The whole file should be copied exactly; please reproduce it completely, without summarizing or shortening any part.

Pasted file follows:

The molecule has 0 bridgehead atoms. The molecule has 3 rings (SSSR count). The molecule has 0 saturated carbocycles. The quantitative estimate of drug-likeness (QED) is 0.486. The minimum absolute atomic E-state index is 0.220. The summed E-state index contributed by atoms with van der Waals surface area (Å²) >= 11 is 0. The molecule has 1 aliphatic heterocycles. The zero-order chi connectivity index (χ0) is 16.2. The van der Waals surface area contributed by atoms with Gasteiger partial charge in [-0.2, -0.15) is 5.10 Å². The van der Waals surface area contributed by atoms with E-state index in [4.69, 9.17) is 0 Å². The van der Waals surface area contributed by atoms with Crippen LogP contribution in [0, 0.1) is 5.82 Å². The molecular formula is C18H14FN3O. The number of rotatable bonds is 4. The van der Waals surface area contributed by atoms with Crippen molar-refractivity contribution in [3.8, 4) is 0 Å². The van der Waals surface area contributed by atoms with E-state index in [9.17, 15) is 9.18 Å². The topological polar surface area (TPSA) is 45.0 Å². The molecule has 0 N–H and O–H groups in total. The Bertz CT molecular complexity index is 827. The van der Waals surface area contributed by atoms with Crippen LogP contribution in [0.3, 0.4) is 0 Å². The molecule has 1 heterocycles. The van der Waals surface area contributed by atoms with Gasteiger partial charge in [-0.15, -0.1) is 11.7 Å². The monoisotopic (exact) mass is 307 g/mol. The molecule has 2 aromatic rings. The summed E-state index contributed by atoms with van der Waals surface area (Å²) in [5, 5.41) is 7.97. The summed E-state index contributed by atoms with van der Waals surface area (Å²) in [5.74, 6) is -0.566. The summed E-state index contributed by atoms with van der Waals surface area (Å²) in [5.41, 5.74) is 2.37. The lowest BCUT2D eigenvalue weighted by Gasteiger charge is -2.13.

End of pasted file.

The molecule has 0 bridgehead atoms. The molecule has 3 rings (SSSR count). The molecule has 0 saturated carbocycles. The quantitative estimate of drug-likeness (QED) is 0.486. The minimum absolute atomic E-state index is 0.220. The summed E-state index contributed by atoms with van der Waals surface area (Å²) >= 11 is 0. The molecule has 1 aliphatic heterocycles. The zero-order chi connectivity index (χ0) is 16.2. The van der Waals surface area contributed by atoms with Gasteiger partial charge in [-0.2, -0.15) is 5.10 Å². The van der Waals surface area contributed by atoms with E-state index in [4.69, 9.17) is 0 Å². The van der Waals surface area contributed by atoms with Crippen LogP contribution in [0, 0.1) is 5.82 Å². The molecular formula is C18H14FN3O. The number of rotatable bonds is 4. The van der Waals surface area contributed by atoms with Crippen molar-refractivity contribution in [3.8, 4) is 0 Å². The van der Waals surface area contributed by atoms with E-state index in [9.17, 15) is 9.18 Å². The topological polar surface area (TPSA) is 45.0 Å². The molecule has 0 N–H and O–H groups in total. The Bertz CT molecular complexity index is 827. The van der Waals surface area contributed by atoms with Crippen LogP contribution in [0.3, 0.4) is 0 Å². The molecule has 1 heterocycles. The van der Waals surface area contributed by atoms with Gasteiger partial charge in [-0.15, -0.1) is 11.7 Å². The monoisotopic (exact) mass is 307 g/mol. The molecule has 2 aromatic rings. The summed E-state index contributed by atoms with van der Waals surface area (Å²) in [5, 5.41) is 7.97. The summed E-state index contributed by atoms with van der Waals surface area (Å²) in [5.74, 6) is -0.566. The summed E-state index contributed by atoms with van der Waals surface area (Å²) in [5.41, 5.74) is 2.37. The lowest BCUT2D eigenvalue weighted by Gasteiger charge is -2.13.